Also known as Karensui or Karesansui dry garden, zen gardens are becoming more and more popular all over the world. This style of gardening, originally from Japan, owes the keys to its success to the low maintenance that its gardens need, as well as its pleasant aesthetic impact.
If you want to learn how to create your own Zen garden at home, join us in this EcologíaVerde article in which we talk about what is a zen garden and how to do it.
What is a zen garden
The Karesansui, which means arid landscape, is a style of garden with very marked guidelines and rules. They appeared in the 13th century in Japanwhen the gardeners there welcomed the currents of the chinese aesthetic then. A sense of control and moderation is sought in them, with a type of characteristic rocks that symbolize mountains rising between terrain covered by white sand, although sometimes brown or black sand is used, which represents the ocean or extensive and calm fields.
This style was quickly adopted by the zen templeswhich is why currently these gardens are usually called zen gardens. Buddhist monks believed that contemplation of these gardens helped achieve satori, a concept similar to that of nirvana, a moment of enlightenment. However, dry gardens are not exclusive to temples and, in fact, they are easily found next to venues, such as inns and restaurants, and even in homes.
In Zen gardens it is also very important to sand rakingwhich must be shallow and represents the curved shapes and rings of water movement.
How to make a zen garden
When creating one of these gardens, the most vital thing is to maintain the vision of represent nature from a minimalist point of view. They are gardens that do not need an irrigation source, so they can be adapted from fairly large spaces to very small ones and even be both indoors and outdoors. For make a zen garden follow these steps:
- Find the space for your zen garden: The important thing to start with is to get an idea of the space you want to dedicate to your Zen garden. Delimit it by separating it from the rest of the space with wood or stones, as it is important that the borders of your Karesansui are very clear.
- Protect the area and add the sand: Once the space is delimited, cover the bottom with a waterproof layer, such as plastic or some garden insulation, and fill the space with gravel or sand. This sand is the base of the garden and what will represent the water of the ocean or the relief of the earth. An anti-weed mesh will also help keep the garden simple and clean of weeds that we do not want in this area, something essential.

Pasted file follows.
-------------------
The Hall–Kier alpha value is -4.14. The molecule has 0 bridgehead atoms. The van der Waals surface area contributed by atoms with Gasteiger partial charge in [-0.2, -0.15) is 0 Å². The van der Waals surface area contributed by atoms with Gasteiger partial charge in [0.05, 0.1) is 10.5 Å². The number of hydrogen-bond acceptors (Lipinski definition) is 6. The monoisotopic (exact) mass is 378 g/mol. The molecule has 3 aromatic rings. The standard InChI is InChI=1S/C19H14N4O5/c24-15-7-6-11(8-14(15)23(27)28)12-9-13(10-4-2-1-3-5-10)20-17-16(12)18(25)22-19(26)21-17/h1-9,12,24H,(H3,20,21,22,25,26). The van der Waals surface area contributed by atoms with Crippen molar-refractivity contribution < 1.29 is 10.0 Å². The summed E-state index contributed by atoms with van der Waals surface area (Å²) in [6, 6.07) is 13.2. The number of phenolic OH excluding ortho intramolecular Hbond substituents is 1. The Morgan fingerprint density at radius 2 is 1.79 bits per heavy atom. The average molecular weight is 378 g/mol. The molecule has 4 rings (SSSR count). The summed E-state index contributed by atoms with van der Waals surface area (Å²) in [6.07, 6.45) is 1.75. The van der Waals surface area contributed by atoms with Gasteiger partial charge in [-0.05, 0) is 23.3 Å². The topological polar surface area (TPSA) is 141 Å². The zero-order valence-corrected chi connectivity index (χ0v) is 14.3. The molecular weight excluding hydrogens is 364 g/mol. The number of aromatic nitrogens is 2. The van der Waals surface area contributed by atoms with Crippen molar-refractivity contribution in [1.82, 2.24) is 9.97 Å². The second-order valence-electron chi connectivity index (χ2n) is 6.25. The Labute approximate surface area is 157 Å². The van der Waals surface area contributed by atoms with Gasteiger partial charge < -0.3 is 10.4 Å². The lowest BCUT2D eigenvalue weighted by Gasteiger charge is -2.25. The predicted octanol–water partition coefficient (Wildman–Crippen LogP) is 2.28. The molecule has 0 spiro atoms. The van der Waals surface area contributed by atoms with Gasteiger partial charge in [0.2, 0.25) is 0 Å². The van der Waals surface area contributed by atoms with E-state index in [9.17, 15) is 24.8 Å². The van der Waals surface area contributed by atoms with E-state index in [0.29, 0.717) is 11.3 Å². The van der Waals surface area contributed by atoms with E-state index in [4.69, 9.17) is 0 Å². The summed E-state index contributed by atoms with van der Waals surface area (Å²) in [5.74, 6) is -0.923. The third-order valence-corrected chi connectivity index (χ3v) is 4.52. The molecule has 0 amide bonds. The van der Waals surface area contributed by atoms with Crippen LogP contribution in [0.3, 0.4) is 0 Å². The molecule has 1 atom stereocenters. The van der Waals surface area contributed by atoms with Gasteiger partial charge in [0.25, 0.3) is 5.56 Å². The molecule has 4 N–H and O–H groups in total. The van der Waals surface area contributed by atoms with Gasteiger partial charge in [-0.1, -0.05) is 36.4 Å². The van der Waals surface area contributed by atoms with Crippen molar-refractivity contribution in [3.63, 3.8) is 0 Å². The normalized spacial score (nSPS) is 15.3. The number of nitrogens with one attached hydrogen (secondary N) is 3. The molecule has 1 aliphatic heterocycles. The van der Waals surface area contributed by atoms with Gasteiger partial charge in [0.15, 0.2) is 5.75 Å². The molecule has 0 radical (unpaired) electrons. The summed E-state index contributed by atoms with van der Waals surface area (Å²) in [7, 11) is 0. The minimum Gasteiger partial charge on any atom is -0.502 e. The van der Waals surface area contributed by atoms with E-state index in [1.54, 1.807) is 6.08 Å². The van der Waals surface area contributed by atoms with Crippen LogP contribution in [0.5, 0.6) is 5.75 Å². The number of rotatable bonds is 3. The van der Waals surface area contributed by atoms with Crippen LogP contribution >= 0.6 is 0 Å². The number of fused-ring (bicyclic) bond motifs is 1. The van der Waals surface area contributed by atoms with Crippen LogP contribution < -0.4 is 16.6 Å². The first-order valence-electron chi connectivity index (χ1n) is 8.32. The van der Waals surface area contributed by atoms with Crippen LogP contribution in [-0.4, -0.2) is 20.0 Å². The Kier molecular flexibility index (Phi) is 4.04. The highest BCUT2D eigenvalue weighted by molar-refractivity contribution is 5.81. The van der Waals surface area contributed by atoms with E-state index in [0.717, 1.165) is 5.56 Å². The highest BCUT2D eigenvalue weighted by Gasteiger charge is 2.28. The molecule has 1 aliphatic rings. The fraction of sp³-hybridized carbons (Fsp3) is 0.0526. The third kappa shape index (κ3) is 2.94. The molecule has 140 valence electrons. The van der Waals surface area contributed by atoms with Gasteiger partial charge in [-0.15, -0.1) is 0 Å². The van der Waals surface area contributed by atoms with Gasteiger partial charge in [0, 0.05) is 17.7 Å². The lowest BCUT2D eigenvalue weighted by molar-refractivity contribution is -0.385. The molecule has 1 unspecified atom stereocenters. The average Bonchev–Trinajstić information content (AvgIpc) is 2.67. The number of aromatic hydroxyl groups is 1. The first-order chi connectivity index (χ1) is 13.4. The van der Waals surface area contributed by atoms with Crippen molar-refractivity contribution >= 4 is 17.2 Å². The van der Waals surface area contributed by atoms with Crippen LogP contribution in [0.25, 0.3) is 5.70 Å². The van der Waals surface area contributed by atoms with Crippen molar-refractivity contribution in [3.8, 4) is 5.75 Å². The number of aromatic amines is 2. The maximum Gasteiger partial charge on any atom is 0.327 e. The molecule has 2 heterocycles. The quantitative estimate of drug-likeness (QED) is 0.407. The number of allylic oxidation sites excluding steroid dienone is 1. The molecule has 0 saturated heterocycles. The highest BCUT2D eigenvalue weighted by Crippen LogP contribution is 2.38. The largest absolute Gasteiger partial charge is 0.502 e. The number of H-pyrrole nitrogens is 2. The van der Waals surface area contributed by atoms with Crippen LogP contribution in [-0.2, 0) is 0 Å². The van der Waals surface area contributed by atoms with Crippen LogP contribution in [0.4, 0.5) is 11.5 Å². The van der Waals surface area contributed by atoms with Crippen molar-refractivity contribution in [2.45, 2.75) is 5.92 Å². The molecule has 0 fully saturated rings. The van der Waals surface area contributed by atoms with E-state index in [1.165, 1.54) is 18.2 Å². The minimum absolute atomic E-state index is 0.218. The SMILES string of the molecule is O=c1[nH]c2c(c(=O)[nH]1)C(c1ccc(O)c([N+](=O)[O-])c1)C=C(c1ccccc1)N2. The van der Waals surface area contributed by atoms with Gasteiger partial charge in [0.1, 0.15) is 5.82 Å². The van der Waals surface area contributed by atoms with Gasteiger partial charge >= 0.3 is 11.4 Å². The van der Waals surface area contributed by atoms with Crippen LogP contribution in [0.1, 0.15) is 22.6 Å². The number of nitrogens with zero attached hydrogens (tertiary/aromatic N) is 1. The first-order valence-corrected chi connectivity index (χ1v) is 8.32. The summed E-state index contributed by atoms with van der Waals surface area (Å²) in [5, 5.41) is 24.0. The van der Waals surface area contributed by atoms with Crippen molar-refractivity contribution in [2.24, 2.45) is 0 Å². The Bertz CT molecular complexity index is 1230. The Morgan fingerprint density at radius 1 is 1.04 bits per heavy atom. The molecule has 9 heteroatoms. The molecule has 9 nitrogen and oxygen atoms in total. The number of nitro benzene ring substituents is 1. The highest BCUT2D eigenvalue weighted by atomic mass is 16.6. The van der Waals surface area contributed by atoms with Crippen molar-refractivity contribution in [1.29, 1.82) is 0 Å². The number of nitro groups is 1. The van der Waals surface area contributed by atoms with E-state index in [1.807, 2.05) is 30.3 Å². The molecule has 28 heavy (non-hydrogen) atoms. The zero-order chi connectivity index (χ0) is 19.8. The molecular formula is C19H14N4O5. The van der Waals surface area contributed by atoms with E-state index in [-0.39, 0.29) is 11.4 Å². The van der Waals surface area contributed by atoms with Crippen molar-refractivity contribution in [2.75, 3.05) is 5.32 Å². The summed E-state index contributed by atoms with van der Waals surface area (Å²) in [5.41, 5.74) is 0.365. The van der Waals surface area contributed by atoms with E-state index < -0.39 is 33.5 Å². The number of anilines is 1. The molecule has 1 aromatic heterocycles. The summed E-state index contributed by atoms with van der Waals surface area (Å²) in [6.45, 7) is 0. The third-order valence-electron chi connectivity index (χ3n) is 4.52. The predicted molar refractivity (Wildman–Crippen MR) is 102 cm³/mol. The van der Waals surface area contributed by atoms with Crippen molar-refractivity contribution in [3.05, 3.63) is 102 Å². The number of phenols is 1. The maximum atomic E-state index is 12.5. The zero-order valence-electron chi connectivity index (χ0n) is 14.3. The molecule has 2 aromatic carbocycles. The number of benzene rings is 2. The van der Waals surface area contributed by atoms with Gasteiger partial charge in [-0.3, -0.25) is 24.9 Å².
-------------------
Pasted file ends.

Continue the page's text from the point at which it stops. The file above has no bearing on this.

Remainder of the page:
- Add the stones: Once its borders have been delimited and the basic element, which is sand, has been provided, it remains to add the stones. These are placed seeking to represent the relief of mountains in a distant landscape. In this way, both large rocks and smaller ones can be used, as long as they maintain that landscape spirit. In addition, to achieve different effects, they can be placed separately or stacked.
- Add moss to your zen garden: mosses are also very important, and can be placed in some spaces to add a touch of color. In fact, there are types of zen gardens that are based on the use of these.
- Decide if you want to put water: the water can be added or not depending on the type of zen garden we want to reproduce. Many do not have it at all, while others are home to fountains or ponds.
- Avoid the excess: the most important thing is never to fall into overloading. If we fill our Zen garden with an excess of rocks, moss, fountains or statues, we will be breaking their main characteristic, which is austerity and simplicity. Focus on that kind of aesthetic, which is clean and simple.
- Use the rake on the sand: finally, the raking of the earth, sand or gravel is necessary. Draw in the sand concentric rings or curves that mark the natural movement of your represented landscape.
If you like this type of Asian practices that seek relaxation and balance and you also like gardening, do not hesitate to discover kokedamas. Here we explain what it is and how to make a kokedama step by step.
Zen garden: benefits of having one at home
There are several benefits of having a zen garden at homebut we highlight the following:
- The main benefit of having a Zen garden at home is the relaxation atmosphere that contribute. Most fans of this type of gardening go to Zen gardens to relax, meditate or escape, since the contemplation of a well-crafted one brings harmony, tranquility and balance. There are few better places to practice disciplines such as Yoga or Tai Chi, or simply to read a book. If you like this idea, we recommend this other EcologíaVerde article on What is Zen meditation and its benefits.
- They are very simple to make and can be located in practically any space. So much so, that it is also popular to create miniature zen gardensin small drawers or centerpieces that can bring a harmonious touch to any room.
- Last but not least, another benefit of having such a garden is the pleasing aesthetic impact of its settings. In most of the West we are more used to letting ourselves be carried away by crowds and abuse in decoration, and one of these minimalist and relaxed spaces so characteristic of oriental countries it is striking and elegant.
If you liked this style of garden and want to know more, we offer you this guide on 11 types of gardens, full of information and photos.
If you want to read more articles similar to Zen garden: what is it and how to do itwe recommend that you enter our Garden Care category.
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